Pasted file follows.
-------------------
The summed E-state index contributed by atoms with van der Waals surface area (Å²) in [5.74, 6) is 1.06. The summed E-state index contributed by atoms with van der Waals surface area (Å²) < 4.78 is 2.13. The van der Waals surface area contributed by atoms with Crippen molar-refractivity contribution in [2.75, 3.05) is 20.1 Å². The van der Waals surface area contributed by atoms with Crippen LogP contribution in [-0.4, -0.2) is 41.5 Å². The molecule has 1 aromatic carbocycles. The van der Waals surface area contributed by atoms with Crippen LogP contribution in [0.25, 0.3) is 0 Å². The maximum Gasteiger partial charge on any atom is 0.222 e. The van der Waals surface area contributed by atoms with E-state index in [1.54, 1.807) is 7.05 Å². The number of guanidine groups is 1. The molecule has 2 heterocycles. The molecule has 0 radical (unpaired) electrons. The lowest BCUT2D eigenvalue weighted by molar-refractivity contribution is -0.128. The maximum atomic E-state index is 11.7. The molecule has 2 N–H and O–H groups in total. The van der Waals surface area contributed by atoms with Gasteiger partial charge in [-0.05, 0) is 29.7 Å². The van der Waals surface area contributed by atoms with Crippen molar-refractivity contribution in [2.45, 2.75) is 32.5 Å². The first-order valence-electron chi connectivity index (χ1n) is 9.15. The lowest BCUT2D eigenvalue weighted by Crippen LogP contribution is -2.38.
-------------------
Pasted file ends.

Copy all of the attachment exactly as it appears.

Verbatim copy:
The summed E-state index contributed by atoms with van der Waals surface area (Å²) in [5.74, 6) is 1.06. The summed E-state index contributed by atoms with van der Waals surface area (Å²) < 4.78 is 2.13. The van der Waals surface area contributed by atoms with Crippen molar-refractivity contribution in [2.75, 3.05) is 20.1 Å². The van der Waals surface area contributed by atoms with Crippen LogP contribution in [-0.4, -0.2) is 41.5 Å². The molecule has 1 aromatic carbocycles. The van der Waals surface area contributed by atoms with Crippen LogP contribution in [0.25, 0.3) is 0 Å². The maximum Gasteiger partial charge on any atom is 0.222 e. The van der Waals surface area contributed by atoms with E-state index in [1.54, 1.807) is 7.05 Å². The number of guanidine groups is 1. The molecule has 2 heterocycles. The molecule has 0 radical (unpaired) electrons. The lowest BCUT2D eigenvalue weighted by molar-refractivity contribution is -0.128. The maximum atomic E-state index is 11.7. The molecule has 2 N–H and O–H groups in total. The van der Waals surface area contributed by atoms with Gasteiger partial charge in [-0.05, 0) is 29.7 Å². The van der Waals surface area contributed by atoms with Crippen molar-refractivity contribution in [2.45, 2.75) is 32.5 Å². The first-order valence-electron chi connectivity index (χ1n) is 9.15. The lowest BCUT2D eigenvalue weighted by Crippen LogP contribution is -2.38.